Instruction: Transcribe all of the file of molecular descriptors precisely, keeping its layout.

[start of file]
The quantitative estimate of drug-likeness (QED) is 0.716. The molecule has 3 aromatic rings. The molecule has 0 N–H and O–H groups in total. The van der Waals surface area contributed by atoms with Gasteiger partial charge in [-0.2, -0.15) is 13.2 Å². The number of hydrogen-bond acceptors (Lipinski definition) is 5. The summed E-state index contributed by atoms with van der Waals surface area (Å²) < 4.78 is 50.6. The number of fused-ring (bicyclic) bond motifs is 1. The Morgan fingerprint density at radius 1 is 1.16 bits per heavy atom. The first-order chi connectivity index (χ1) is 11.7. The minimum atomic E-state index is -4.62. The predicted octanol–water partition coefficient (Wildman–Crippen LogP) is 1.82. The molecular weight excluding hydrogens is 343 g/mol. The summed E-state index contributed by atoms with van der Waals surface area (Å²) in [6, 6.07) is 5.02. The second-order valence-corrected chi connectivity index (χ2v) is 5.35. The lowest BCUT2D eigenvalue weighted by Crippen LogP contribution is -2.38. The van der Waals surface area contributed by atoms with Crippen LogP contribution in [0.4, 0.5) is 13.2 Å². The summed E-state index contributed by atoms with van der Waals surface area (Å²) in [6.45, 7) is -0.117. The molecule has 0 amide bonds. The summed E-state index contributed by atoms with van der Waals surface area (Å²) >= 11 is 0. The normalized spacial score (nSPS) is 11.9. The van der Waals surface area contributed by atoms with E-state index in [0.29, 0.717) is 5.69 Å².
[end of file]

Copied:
The quantitative estimate of drug-likeness (QED) is 0.716. The molecule has 3 aromatic rings. The molecule has 0 N–H and O–H groups in total. The van der Waals surface area contributed by atoms with Gasteiger partial charge in [-0.2, -0.15) is 13.2 Å². The number of hydrogen-bond acceptors (Lipinski definition) is 5. The summed E-state index contributed by atoms with van der Waals surface area (Å²) < 4.78 is 50.6. The number of fused-ring (bicyclic) bond motifs is 1. The Morgan fingerprint density at radius 1 is 1.16 bits per heavy atom. The first-order chi connectivity index (χ1) is 11.7. The minimum atomic E-state index is -4.62. The predicted octanol–water partition coefficient (Wildman–Crippen LogP) is 1.82. The molecular weight excluding hydrogens is 343 g/mol. The summed E-state index contributed by atoms with van der Waals surface area (Å²) in [6, 6.07) is 5.02. The second-order valence-corrected chi connectivity index (χ2v) is 5.35. The lowest BCUT2D eigenvalue weighted by Crippen LogP contribution is -2.38. The van der Waals surface area contributed by atoms with Crippen LogP contribution in [0.4, 0.5) is 13.2 Å². The summed E-state index contributed by atoms with van der Waals surface area (Å²) in [6.45, 7) is -0.117. The molecule has 0 amide bonds. The summed E-state index contributed by atoms with van der Waals surface area (Å²) >= 11 is 0. The normalized spacial score (nSPS) is 11.9. The van der Waals surface area contributed by atoms with E-state index in [0.29, 0.717) is 5.69 Å².